On the very last page of issue #4 of She Could Fly, I read the word “End” and almost lost my mind. I frantically scrolled back through the issue, looking for clues that would make sense as to how this could possibly be the end of the story. There were too many unanswered questions that would weigh on me. I found my answer in creator Christopher Cantwell’s afterword…more issues in the Spring, he wrote. I calmed myself.
There’s a reason why I just about threw my computer across the room. It’s because of how deeply, with every issue, I have become more and more invested in the story of Luna and all of the people that surround her. Luna is, without a doubt, one of the more complex characters to pop up in the comic book world in recent memory. Her story arc – the antagonist she must overcome – is herself; the voices she hears and what she fears she is capable of all weigh on Luna. Luna has a mental illness and with every issue that struggle becomes more real, as Cantwell and artist Martín Morazzo use their gifts of storytelling and comic book creation to depict her fractured mind and draw you into that frightening mental state, as well.
Luna has lived like this for years and finally saw freedom in the form of a girl who could fly. She became obsessed with the mysterious girl. Others saw her, as well. In fact, this flying girl was all over the news… until, one day, the girl who could fly blew up. This sent Luna spiraling. Her search for who this girl pulled her into a story of espionage, secret government agencies, and billion-dollar scientific discoveries. The cast of characters has included her guidance counselor, an unhinged man who was on the run with the scientific discovery looking for more answers, the woman he was paying to be with him, Luna’s grandma who is clairvoyant or some kind of a mystic, and her poor parents who have no idea what’s going on. These characters have been drawn together within an increasingly violent vortex.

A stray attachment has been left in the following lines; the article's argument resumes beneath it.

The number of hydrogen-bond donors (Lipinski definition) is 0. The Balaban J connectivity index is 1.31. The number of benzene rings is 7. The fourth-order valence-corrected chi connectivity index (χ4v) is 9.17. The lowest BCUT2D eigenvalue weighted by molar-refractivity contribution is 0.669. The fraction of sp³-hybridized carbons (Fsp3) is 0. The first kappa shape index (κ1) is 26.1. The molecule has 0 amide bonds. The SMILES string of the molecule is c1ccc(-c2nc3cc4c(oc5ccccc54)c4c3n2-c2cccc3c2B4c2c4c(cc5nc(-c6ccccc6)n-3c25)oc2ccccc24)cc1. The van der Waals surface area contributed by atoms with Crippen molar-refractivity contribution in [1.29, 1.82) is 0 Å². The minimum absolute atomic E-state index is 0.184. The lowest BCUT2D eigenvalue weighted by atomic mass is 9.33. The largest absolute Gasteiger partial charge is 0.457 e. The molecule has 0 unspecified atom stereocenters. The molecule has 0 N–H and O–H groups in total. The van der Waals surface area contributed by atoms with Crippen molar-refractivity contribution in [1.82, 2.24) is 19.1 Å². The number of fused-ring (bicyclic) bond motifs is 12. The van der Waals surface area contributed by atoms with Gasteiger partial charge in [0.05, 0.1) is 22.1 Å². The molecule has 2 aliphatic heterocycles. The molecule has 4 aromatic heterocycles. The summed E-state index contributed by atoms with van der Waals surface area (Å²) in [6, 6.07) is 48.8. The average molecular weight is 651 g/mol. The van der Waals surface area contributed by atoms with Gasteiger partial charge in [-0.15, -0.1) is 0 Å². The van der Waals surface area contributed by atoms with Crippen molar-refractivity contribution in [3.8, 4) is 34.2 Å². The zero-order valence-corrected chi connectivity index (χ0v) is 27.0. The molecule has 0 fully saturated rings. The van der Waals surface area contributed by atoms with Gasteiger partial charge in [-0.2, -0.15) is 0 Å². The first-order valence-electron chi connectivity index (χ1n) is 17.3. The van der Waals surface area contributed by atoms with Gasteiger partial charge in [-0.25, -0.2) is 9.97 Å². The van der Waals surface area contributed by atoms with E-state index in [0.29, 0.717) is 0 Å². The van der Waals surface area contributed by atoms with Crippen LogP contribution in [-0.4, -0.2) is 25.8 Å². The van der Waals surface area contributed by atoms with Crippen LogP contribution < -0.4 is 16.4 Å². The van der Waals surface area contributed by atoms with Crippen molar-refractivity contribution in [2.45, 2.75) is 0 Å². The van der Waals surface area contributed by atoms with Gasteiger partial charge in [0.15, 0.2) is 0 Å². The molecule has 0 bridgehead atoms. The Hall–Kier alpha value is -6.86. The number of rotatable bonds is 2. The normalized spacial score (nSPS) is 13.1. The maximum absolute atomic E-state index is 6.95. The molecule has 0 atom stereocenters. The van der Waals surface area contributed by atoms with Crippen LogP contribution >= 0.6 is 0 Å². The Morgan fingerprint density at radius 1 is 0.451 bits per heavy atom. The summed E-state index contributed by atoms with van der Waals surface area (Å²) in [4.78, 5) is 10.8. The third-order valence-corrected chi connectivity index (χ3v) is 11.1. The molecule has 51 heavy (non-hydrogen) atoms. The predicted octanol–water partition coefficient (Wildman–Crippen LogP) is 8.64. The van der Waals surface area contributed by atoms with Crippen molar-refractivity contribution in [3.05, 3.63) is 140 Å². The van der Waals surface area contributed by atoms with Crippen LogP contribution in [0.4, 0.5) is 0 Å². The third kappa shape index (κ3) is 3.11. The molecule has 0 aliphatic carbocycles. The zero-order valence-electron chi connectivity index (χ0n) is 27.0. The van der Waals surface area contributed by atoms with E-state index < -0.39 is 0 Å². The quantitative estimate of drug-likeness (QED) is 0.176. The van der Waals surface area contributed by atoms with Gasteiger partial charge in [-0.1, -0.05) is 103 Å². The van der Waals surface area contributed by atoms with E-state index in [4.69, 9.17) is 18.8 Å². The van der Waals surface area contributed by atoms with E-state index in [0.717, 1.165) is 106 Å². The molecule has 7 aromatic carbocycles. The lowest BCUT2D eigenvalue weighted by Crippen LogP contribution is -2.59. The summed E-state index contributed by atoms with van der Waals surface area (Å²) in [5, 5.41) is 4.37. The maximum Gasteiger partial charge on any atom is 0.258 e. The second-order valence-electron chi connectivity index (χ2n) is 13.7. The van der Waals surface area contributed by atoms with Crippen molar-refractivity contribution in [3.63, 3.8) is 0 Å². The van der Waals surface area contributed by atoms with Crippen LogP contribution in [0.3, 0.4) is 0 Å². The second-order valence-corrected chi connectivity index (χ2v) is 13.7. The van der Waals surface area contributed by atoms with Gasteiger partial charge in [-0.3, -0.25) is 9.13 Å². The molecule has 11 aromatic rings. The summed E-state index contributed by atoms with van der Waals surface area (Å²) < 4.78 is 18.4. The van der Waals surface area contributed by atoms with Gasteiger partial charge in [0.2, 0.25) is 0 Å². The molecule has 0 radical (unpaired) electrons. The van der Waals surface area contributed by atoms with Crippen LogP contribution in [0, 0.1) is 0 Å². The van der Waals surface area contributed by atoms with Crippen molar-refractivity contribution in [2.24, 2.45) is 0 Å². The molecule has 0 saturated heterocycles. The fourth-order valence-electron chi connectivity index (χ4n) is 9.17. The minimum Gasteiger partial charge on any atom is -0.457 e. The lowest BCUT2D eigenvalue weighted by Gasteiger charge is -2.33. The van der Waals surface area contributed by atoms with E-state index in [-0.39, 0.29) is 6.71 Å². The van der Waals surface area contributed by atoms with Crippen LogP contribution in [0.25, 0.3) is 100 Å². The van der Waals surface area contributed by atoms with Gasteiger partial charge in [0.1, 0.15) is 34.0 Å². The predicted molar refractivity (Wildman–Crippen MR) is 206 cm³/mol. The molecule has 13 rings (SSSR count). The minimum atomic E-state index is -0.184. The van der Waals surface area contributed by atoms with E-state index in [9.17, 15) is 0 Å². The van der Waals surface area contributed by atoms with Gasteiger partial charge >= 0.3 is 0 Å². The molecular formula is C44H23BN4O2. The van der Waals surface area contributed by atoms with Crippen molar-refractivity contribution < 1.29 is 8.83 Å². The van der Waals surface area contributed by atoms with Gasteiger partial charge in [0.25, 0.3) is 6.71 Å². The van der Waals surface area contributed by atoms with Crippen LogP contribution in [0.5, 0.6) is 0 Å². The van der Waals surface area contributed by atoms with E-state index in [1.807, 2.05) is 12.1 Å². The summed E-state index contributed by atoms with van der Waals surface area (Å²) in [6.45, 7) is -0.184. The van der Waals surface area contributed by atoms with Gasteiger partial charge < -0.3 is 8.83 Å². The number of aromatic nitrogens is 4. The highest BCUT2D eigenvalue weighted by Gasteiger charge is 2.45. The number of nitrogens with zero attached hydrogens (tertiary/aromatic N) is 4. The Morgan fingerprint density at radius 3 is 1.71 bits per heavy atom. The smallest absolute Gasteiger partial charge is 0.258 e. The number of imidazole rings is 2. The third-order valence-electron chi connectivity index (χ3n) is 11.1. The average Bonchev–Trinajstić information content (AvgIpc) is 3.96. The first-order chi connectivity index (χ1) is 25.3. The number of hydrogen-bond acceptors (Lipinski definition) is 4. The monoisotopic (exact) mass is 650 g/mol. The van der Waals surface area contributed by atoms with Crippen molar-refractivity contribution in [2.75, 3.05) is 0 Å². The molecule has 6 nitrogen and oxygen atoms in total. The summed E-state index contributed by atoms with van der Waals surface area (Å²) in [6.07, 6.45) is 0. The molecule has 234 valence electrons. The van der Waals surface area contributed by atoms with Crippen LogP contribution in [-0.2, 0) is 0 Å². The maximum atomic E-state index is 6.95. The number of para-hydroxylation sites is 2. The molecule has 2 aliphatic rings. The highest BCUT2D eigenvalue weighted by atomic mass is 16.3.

The story, up until now, has been in a lot of ways dealing with the abstract; it’s felt very cerebral and psychological. Well, issue #4 is like a slap across the face, as the physical is suddenly punched up to an “11.” Cantwell has done an incredible job pushing the story forward, never staying in one spot too long, never lingering or letting us get comfortable, and this issue is a testament to that.
Also, this series is incredibly prescient with everything that’s happening in the United States right now. With the #metoo movement still pushing forward, the creators have tapped into something bigger, and they’ve done so with an authenticity that deserves attention. Yes, this story is about a secret scientific project, but it all comes back around to Luna wanting to break free and fly, to find that power. This theme finds its way into the other female characters’ storylines, as well, in some incredibly powerful ways. It’s a reminder that there are more stories to tell led by women. We’ve hardly scratched the surface.
Creative Team: Christopher Cantwell (writer), Martín Morazzo (artist), Clem Robbins (letters), Miroslav Mrva (colors), Karen Berger (editor), Rachel Roberts (associate editors), Mike Richardson (publisher), Adam Pruett (digital art technician)
Publisher: Dark Horse Comics
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